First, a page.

Ivory Coast: in Abidjan, triumphant parade for the African champion Elephants

“I’m finally going to see the Elephants! » The Ivorian footballers, winners of their third African Cup of Nations (CAN), at home, paraded on Monday February 12 in Abidjan, cheered by a feverish crowd who took advantage of an exceptionally public holiday to celebrate their heroes

Ivory Coast: in Abidjan, triumphant parade for the African champion Elephants

“I’m finally going to see the Elephants! » The Ivorian footballers, winners of their third African Cup of Nations (CAN), at home, paraded on Monday February 12 in Abidjan, cheered by a feverish crowd who took advantage of an exceptionally public holiday to celebrate their heroes. As in 2015, during their previous coronation, the Elephants roamed the streets of the economic capital of Ivory Coast, perched on a truck fitted out for the occasion, with a three-star sign on its side.

The day after their 2-1 triumph against Nigeria, they greeted the tens of thousands of supporters massed on the bridges and avenues of the various communes of Abidjan, some of their supporters not hesitating to accompany their procession running, far away to be discouraged by the oppressive heat which hit the city.

Around 8 p.m., after more than four hours of a joyous crowd bath, under good police escort, the players entered a 100% orange Félix-Houphouët-Boigny stadium, roaring with happiness. Dressed in white “Champions of Africa” t-shirts, the players and staff members began a lap of honor.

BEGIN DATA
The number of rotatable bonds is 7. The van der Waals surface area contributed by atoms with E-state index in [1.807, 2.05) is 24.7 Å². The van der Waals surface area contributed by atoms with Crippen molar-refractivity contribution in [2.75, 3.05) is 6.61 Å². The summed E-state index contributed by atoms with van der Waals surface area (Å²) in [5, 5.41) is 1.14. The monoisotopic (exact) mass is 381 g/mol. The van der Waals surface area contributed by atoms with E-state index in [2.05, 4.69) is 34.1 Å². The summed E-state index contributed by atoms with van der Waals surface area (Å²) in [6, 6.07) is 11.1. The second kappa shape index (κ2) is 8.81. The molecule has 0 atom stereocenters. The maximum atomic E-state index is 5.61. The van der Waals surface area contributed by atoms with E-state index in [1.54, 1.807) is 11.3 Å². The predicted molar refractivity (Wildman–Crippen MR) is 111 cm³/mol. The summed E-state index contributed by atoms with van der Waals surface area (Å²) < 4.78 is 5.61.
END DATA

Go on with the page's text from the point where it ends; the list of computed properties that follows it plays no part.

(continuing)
Many of them were clearly moved and many filmed with their phones the deafening welcome that was reserved for them. “It’s a feeling of pride that dominates. With three stars, we are among the great African nations,” rejoices Junior Djedjess, who came to the stadium. Only Egypt (7 titles), Cameroon (5) and Ghana (4) have done better in the history of the competition.

The Ivorian “hammer blows”

“My country won, I’m finally going to see the Elephants, it’s an immense joy,” enthuses Moussa Savané, another delighted supporter. From Sunday night to Monday, some fans managed to get their hands on jerseys already stamped with a third star sewn or glued on in a hurry.

After their lap of honor, the players came down to the pitch one by one and veteran Max-Alain Gradel, 36, presented the trophy to the public. “Ivory Coast, here is your African Cup. God bless Ivory Coast,” said the captain of the Ivorian Eleven before presenting the trophy to Prime Minister Robert Beugré Mambé. “We’re worthless but we took the cup,” chanted the supporters who ran towards the stadium at the start of the afternoon. Ironic slogan for a team that has come a long way.

On the brink of collapse three weeks ago, when Equatorial Guinea humiliated them 4-0, the Ivorians qualified for the round of 16 through a mouse hole. “After the 4-0, I was dejected, but we were still alive and a new team was born,” remembers Junior Djedjess. Because Ivory Coast then threw everything into disarray: exit Jean-Louis Gasset, the coach, replaced by one of his deputies, the Ivorian Emerse Faé, a novice at this level.

And a new competition began: Senegal, Mali, the DRC then Nigeria fell under the Ivorian “hammer blows”, a reference to the hit by Tam Sir, which became the unofficial anthem of the competition, taken up in unison by all the supporters, accompanied by his choreography. “We organized a CAN at home, we won it, we came out today to show them how proud we are,” says Hana Malika Koné, fan of midfielder Seko Fofana.

Monday, with the applause at the stadium, the attackers Simon Adingra and Sébastien Haller – passer and scorer on Sunday in the final – were among the most praised. But one name comes up in the crowd: “Faé, Faé”, in homage to this miracle-worker coach. The celebrations are not over. On Tuesday, the players must be received by President Alassane Ouattara.